Tuesday, March 17, 2020

Executive Privilege essays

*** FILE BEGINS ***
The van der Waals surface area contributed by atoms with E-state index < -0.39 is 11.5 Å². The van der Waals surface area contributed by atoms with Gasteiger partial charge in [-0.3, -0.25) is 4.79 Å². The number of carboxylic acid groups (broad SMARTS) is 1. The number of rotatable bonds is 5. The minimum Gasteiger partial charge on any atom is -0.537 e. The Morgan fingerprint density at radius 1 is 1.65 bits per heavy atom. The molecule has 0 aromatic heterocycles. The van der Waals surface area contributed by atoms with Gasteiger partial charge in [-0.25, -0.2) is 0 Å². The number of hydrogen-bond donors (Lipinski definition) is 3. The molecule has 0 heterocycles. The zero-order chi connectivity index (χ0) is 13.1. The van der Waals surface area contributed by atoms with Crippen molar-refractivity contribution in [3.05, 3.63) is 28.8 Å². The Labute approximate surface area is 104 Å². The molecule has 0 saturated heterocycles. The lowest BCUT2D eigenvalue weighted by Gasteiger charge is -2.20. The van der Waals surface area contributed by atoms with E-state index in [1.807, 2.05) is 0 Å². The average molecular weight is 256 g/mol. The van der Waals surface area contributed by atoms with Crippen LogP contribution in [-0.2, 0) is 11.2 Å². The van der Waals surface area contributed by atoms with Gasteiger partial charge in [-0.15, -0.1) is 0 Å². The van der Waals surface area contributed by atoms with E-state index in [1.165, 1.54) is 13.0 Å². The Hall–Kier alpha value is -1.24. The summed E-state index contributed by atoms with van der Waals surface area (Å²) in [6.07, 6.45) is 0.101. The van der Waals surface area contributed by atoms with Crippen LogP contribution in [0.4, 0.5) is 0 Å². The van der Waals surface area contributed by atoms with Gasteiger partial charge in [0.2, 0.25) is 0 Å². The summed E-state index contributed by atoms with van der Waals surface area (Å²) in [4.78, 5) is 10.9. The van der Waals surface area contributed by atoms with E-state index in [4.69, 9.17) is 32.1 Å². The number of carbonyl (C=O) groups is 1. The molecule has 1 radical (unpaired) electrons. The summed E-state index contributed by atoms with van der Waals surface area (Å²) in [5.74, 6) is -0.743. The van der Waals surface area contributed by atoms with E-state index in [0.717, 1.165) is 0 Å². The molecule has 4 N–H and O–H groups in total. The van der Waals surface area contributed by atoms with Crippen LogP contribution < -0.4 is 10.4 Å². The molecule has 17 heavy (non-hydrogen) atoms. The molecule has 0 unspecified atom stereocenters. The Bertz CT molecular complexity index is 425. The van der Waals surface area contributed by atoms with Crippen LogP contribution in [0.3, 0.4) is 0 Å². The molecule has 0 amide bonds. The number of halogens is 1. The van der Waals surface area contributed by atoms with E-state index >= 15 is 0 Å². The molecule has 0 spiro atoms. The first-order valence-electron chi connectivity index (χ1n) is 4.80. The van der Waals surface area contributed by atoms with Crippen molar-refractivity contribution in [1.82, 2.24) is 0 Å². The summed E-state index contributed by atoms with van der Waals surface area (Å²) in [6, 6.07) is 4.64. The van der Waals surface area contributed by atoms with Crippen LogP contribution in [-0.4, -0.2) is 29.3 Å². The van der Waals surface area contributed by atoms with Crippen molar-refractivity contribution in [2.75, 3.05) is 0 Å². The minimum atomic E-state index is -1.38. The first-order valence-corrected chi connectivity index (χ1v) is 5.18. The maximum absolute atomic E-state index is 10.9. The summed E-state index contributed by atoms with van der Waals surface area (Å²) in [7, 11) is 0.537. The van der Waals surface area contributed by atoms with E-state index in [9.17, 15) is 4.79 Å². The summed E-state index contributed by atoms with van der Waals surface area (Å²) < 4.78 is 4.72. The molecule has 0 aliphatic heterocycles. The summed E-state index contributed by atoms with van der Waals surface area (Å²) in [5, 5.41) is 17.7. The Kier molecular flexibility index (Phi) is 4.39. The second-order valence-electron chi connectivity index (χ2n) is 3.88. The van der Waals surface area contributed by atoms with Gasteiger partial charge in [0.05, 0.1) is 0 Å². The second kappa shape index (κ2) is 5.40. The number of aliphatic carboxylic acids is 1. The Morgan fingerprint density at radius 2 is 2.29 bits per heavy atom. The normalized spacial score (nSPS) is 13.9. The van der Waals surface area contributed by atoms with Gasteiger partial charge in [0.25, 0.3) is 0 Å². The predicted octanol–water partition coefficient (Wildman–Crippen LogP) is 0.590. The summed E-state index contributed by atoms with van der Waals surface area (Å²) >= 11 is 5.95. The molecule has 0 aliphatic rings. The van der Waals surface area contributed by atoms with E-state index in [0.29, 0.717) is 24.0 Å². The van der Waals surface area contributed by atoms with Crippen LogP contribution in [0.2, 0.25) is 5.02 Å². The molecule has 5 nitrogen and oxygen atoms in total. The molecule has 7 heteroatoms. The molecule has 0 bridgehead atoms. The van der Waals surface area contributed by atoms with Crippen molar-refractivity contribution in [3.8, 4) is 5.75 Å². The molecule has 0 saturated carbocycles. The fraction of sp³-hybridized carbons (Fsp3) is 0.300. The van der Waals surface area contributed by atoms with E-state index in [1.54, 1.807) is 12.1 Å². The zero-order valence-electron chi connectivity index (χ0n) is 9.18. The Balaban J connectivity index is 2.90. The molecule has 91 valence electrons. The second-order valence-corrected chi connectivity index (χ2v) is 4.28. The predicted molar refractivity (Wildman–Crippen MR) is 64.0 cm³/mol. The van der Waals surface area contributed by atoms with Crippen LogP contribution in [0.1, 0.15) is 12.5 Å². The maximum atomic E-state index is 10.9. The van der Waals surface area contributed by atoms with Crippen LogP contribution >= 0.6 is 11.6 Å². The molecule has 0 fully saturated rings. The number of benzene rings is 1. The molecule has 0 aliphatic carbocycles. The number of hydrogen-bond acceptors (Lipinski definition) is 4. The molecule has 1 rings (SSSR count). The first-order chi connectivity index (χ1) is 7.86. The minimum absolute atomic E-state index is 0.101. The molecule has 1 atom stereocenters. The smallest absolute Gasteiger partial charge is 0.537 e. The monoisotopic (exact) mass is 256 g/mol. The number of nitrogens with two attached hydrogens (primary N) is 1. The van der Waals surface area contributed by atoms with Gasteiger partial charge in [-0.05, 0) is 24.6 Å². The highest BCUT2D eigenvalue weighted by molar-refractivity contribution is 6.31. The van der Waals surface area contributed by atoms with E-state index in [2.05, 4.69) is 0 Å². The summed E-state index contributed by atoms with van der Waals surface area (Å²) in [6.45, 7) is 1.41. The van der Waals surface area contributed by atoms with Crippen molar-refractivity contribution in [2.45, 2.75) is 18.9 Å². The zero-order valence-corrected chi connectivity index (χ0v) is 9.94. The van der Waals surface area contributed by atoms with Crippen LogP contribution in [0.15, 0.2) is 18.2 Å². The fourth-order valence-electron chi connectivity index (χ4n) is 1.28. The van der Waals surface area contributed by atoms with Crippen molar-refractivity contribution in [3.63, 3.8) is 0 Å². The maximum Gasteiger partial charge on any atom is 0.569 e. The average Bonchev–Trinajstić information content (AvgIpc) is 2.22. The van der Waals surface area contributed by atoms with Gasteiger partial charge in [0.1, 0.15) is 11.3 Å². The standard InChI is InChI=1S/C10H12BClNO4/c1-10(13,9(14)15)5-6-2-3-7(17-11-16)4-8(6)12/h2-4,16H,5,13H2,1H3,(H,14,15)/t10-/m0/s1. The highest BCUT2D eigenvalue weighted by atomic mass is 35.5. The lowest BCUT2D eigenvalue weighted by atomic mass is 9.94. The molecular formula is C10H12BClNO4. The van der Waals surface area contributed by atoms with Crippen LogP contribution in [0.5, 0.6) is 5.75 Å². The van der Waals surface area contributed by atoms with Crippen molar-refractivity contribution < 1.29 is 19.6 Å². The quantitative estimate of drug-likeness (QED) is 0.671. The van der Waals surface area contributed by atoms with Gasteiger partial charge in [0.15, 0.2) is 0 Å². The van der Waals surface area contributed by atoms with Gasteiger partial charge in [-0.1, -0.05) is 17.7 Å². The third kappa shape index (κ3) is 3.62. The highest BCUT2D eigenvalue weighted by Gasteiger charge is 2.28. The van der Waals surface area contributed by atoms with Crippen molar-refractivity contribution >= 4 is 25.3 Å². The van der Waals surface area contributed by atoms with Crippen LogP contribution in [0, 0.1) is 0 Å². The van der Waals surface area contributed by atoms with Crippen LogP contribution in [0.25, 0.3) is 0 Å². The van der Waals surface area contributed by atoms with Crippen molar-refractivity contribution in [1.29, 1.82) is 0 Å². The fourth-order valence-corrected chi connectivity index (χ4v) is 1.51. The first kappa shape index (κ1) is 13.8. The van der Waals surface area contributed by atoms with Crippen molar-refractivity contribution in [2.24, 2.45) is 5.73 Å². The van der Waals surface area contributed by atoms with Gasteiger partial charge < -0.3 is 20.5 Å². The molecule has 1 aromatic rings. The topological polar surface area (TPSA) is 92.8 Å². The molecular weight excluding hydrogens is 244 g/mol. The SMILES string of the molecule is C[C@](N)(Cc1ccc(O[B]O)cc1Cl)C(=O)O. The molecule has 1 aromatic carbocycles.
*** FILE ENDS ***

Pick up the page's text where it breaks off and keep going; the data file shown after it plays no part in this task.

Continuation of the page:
Executive Privilege essays The term executive privilege is defined by the Columbia Encyclopedia, Sixth Edition (2001) as the "exemption of the executive branch of government, or its officers, from having to give evidence, specifically, in U.S. law, the exemption of the president from disclosing information to congressional inquiries or the judiciary." That's a fairly broad definition because there is no explanation of what information need not be disclosed, and, in fact, determining that has often been a matter for the courts. The same source notes that claims of executive privilege are usually invoked to protect confidential or diplomatic operations and may also be involved to protect the private discussions between the president and his close aides. Although the courts have been inclined to support claims of executive privilege, those claims are often not honored when it is a case that is or might become criminal, such as that of President Richard M. Nixon invoking executive privilege after the Watergate break-in. Another area that often causes the courts to refuse claims of executive privilege is when an investigation is leading toward an impeachment, as with Bill Clinton. (Columbia Encyclopedia, 2001) The way the claim of executive privilege is being used during the Bush administration makes it seem that the concept is little more than the Fifth Amendment for those in high political office regarding what they've done that the American public might have a legitimate need to know. In short, the way it has been invoked lately has made it appear that the administration wants some protection from self-incrimination. While many observers note that the Bush administration operates in secrecy, a report a year and a half ago in Presidential Studies Quarterly noted that "even before September 11, 2001, the administration had sought to limit press and public access to some information, includin...

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